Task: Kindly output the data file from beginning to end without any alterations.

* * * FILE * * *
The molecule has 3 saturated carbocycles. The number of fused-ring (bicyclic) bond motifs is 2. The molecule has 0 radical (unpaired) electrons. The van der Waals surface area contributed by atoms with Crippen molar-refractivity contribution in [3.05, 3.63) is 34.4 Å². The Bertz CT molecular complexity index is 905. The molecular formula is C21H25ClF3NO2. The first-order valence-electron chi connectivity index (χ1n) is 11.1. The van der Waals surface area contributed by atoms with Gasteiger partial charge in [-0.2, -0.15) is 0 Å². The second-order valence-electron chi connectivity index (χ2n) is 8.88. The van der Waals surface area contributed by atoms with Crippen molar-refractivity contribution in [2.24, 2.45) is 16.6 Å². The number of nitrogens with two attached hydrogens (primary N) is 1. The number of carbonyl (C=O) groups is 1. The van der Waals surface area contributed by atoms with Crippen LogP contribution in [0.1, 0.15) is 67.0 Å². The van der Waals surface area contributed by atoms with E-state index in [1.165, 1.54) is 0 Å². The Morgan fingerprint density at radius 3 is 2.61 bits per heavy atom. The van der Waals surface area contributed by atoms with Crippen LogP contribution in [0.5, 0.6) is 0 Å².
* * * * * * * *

The molecule has 3 saturated carbocycles. The number of fused-ring (bicyclic) bond motifs is 2. The molecule has 0 radical (unpaired) electrons. The van der Waals surface area contributed by atoms with Crippen molar-refractivity contribution in [3.05, 3.63) is 34.4 Å². The Bertz CT molecular complexity index is 905. The molecular formula is C21H25ClF3NO2. The first-order valence-electron chi connectivity index (χ1n) is 11.1. The van der Waals surface area contributed by atoms with Gasteiger partial charge in [-0.2, -0.15) is 0 Å². The second-order valence-electron chi connectivity index (χ2n) is 8.88. The van der Waals surface area contributed by atoms with Crippen molar-refractivity contribution in [2.24, 2.45) is 16.6 Å². The number of nitrogens with two attached hydrogens (primary N) is 1. The number of carbonyl (C=O) groups is 1. The van der Waals surface area contributed by atoms with Crippen LogP contribution in [0.1, 0.15) is 67.0 Å². The van der Waals surface area contributed by atoms with E-state index in [1.165, 1.54) is 0 Å². The Morgan fingerprint density at radius 3 is 2.61 bits per heavy atom. The van der Waals surface area contributed by atoms with Crippen LogP contribution in [0.5, 0.6) is 0 Å².